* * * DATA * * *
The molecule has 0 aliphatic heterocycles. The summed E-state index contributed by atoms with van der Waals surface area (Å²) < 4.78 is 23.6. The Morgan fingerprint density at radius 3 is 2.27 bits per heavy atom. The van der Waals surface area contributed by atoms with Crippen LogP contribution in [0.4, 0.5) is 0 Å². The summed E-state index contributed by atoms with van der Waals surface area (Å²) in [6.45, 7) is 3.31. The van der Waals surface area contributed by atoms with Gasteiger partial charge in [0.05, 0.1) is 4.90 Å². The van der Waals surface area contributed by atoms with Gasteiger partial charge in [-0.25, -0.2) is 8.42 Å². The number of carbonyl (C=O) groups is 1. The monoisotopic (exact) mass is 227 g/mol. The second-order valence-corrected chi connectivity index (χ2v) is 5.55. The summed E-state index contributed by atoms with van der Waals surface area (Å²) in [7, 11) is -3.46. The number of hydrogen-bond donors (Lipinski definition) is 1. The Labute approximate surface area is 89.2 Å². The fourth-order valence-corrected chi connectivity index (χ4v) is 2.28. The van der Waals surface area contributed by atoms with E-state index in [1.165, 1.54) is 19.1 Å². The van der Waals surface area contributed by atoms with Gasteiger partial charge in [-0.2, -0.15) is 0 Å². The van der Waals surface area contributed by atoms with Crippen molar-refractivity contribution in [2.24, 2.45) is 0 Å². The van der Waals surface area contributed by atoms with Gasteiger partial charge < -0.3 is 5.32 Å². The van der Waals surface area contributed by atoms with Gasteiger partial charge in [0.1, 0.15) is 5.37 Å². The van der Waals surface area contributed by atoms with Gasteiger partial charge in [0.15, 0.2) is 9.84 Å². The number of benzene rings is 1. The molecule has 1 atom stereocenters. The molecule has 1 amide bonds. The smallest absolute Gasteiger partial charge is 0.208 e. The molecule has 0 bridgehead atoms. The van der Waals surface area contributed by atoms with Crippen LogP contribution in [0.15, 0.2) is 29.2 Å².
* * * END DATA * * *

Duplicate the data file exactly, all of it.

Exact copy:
The molecule has 0 aliphatic heterocycles. The summed E-state index contributed by atoms with van der Waals surface area (Å²) < 4.78 is 23.6. The Morgan fingerprint density at radius 3 is 2.27 bits per heavy atom. The van der Waals surface area contributed by atoms with Crippen LogP contribution in [0.4, 0.5) is 0 Å². The summed E-state index contributed by atoms with van der Waals surface area (Å²) in [6.45, 7) is 3.31. The van der Waals surface area contributed by atoms with Gasteiger partial charge in [0.05, 0.1) is 4.90 Å². The van der Waals surface area contributed by atoms with Gasteiger partial charge in [-0.25, -0.2) is 8.42 Å². The number of carbonyl (C=O) groups is 1. The monoisotopic (exact) mass is 227 g/mol. The second-order valence-corrected chi connectivity index (χ2v) is 5.55. The summed E-state index contributed by atoms with van der Waals surface area (Å²) in [7, 11) is -3.46. The number of hydrogen-bond donors (Lipinski definition) is 1. The Labute approximate surface area is 89.2 Å². The fourth-order valence-corrected chi connectivity index (χ4v) is 2.28. The van der Waals surface area contributed by atoms with E-state index in [1.165, 1.54) is 19.1 Å². The van der Waals surface area contributed by atoms with Gasteiger partial charge in [-0.2, -0.15) is 0 Å². The van der Waals surface area contributed by atoms with Crippen molar-refractivity contribution in [2.24, 2.45) is 0 Å². The van der Waals surface area contributed by atoms with Gasteiger partial charge < -0.3 is 5.32 Å². The van der Waals surface area contributed by atoms with Gasteiger partial charge in [0.1, 0.15) is 5.37 Å². The van der Waals surface area contributed by atoms with Gasteiger partial charge in [0.15, 0.2) is 9.84 Å². The number of benzene rings is 1. The molecule has 1 atom stereocenters. The molecule has 1 amide bonds. The smallest absolute Gasteiger partial charge is 0.208 e. The molecule has 0 bridgehead atoms. The van der Waals surface area contributed by atoms with Crippen LogP contribution in [0.15, 0.2) is 29.2 Å².